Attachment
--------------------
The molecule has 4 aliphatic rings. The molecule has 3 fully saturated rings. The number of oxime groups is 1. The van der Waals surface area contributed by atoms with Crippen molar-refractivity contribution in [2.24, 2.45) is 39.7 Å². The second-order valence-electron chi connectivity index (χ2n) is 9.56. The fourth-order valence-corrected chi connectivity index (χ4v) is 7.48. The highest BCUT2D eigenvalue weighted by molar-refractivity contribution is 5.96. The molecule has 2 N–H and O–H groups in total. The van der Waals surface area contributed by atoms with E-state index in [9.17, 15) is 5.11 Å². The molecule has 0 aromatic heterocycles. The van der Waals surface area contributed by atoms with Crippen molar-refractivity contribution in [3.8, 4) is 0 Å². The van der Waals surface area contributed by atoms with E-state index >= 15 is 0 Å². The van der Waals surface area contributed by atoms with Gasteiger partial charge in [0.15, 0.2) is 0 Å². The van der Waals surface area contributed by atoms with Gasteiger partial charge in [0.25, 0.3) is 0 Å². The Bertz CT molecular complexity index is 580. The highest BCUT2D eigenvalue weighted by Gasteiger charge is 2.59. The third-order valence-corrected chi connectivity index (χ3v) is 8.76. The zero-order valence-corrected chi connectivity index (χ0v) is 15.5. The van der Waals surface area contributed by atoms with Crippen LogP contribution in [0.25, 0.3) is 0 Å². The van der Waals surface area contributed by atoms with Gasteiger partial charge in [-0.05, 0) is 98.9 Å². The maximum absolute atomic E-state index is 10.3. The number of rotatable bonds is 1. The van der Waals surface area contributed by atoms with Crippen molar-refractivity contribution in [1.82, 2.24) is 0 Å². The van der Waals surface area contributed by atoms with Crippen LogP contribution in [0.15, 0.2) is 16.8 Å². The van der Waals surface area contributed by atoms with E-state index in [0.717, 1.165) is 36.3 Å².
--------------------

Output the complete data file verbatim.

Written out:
The molecule has 4 aliphatic rings. The molecule has 3 fully saturated rings. The number of oxime groups is 1. The van der Waals surface area contributed by atoms with Crippen molar-refractivity contribution in [2.24, 2.45) is 39.7 Å². The second-order valence-electron chi connectivity index (χ2n) is 9.56. The fourth-order valence-corrected chi connectivity index (χ4v) is 7.48. The highest BCUT2D eigenvalue weighted by molar-refractivity contribution is 5.96. The molecule has 2 N–H and O–H groups in total. The van der Waals surface area contributed by atoms with E-state index in [9.17, 15) is 5.11 Å². The molecule has 0 aromatic heterocycles. The van der Waals surface area contributed by atoms with Crippen molar-refractivity contribution in [3.8, 4) is 0 Å². The van der Waals surface area contributed by atoms with E-state index >= 15 is 0 Å². The van der Waals surface area contributed by atoms with Gasteiger partial charge in [0.15, 0.2) is 0 Å². The van der Waals surface area contributed by atoms with Gasteiger partial charge in [0.25, 0.3) is 0 Å². The Bertz CT molecular complexity index is 580. The highest BCUT2D eigenvalue weighted by Gasteiger charge is 2.59. The third-order valence-corrected chi connectivity index (χ3v) is 8.76. The zero-order valence-corrected chi connectivity index (χ0v) is 15.5. The van der Waals surface area contributed by atoms with Crippen LogP contribution in [0.25, 0.3) is 0 Å². The van der Waals surface area contributed by atoms with Gasteiger partial charge in [-0.05, 0) is 98.9 Å². The maximum absolute atomic E-state index is 10.3. The number of rotatable bonds is 1. The van der Waals surface area contributed by atoms with Crippen molar-refractivity contribution in [1.82, 2.24) is 0 Å². The van der Waals surface area contributed by atoms with Crippen LogP contribution in [0.15, 0.2) is 16.8 Å². The van der Waals surface area contributed by atoms with E-state index in [0.717, 1.165) is 36.3 Å².